Cruise has launched a paid robotaxi service in Houston, Texas
Cruise has launched a paid robotaxi service in Houston, Texas

California DMV investigates Cruise Robotaxi’s collision with fire truck

What To Know

  • As the investigation unfolds, Cruise has been asked to limit the operation of its driverless cars to 50 during the daytime and 150 at night.
  • The autonomous vehicle struggled to predict the path of the fire truck because it maneuvered into the oncoming lane to bypass a red light.
  • Although the Cruise AV recognized the collision risk and applied the brakes to reduce speed, the specific conditions made it impossible to completely avoid the accident.
  • Interestingly, the DMV’s request coincides with a recent decision by the California Public Utilities Commission (CPUC) to permit Cruise and Waymo to charge fares for fully driverless rides throughout the day in San Francisco.

Cruise, the autonomous vehicle company, will be temporarily reducing the number of its self-driving cars in San Francisco due to ongoing investigations into recent incidents that have raised concerns. Reports from The New York Times and TechCrunch reveal that the California Department of Motor Vehicles (DMV) has instructed Cruise to cut its fleet in half.

This request follows an incident where one of Cruise’s self-driving taxis collided with a fire truck at an intersection. The fire truck was responding to an emergency with its sirens and red lights activated, while the robotaxi carried passengers who sustained non-life-threatening injuries. In a less controversial event a few days earlier, a Cruise vehicle became stuck in wet concrete.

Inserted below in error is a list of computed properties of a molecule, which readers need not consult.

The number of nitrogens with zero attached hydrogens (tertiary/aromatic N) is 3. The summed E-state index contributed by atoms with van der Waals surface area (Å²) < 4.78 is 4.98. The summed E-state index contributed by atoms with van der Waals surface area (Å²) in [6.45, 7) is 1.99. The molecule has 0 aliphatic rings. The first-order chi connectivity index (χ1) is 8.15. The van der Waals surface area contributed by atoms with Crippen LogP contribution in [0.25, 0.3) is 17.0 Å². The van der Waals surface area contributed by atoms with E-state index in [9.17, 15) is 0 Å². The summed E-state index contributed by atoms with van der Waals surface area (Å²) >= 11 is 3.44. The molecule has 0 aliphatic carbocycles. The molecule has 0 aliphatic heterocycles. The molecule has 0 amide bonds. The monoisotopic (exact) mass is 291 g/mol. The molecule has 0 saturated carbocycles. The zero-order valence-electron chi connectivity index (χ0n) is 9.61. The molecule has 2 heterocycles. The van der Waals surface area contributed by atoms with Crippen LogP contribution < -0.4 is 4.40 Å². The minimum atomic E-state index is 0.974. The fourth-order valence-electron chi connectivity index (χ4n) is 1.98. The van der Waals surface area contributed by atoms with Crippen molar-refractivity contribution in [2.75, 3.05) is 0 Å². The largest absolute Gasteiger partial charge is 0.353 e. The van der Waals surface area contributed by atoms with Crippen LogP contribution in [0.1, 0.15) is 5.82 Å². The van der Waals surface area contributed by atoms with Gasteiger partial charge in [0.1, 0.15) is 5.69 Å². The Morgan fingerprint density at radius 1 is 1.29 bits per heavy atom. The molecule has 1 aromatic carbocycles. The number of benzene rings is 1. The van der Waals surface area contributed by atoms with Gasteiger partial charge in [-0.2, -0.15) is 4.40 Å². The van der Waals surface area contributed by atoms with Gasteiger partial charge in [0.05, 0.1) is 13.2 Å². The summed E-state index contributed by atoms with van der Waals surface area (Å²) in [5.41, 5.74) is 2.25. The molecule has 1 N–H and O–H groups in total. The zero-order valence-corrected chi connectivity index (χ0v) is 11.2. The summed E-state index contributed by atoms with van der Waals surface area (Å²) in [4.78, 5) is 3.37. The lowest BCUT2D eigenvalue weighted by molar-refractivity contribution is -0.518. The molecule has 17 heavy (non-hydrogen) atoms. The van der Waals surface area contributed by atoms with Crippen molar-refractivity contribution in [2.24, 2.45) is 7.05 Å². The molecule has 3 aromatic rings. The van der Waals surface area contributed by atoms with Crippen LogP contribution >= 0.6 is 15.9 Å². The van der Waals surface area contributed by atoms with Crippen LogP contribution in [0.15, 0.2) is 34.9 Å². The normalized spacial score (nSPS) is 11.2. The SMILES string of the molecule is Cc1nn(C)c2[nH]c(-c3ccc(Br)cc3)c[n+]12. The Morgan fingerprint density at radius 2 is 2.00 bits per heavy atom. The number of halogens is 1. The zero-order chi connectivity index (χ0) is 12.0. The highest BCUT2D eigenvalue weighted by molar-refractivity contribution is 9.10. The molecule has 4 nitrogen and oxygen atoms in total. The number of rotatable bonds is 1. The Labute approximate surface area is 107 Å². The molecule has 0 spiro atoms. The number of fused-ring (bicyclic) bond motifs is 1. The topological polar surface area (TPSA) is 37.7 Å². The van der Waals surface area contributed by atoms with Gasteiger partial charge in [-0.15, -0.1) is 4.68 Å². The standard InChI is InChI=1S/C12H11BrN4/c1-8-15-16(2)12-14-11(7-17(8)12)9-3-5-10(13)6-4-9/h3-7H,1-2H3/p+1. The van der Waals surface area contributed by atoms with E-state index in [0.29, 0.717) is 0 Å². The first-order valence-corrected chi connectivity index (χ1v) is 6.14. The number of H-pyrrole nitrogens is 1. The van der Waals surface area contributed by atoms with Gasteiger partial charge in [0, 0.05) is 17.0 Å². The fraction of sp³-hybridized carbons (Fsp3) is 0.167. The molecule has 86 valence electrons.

The DMV’s main focus is ensuring the safety of both autonomous vehicles and the general public sharing the roads with them. The agency emphasized its authority to suspend or revoke testing and deployment permits if a company’s vehicles pose a threat to public safety.

As the investigation unfolds, Cruise has been asked to limit the operation of its driverless cars to 50 during the daytime and 150 at night.

Cruise’s General Manager for San Francisco, Greg Dietrerich, offered an explanation of the collision on the company’s website. According to him, the robotaxi detected the emergency vehicle and its sirens as they entered its field of view. However, it faced difficulty in spotting vehicles approaching from around corners until they were very close to the intersection.

The autonomous vehicle struggled to predict the path of the fire truck because it maneuvered into the oncoming lane to bypass a red light. Although the Cruise AV recognized the collision risk and applied the brakes to reduce speed, the specific conditions made it impossible to completely avoid the accident.

Interestingly, the DMV’s request coincides with a recent decision by the California Public Utilities Commission (CPUC) to permit Cruise and Waymo to charge fares for fully driverless rides throughout the day in San Francisco.

Previously, these companies were only allowed to offer fare-based rides without a safety driver onboard between 10PM and 6AM, in specific city areas. However, one CPUC commissioner dissented, asserting that the commission lacked adequate information to accurately assess the impact of autonomous vehicles on first responders.

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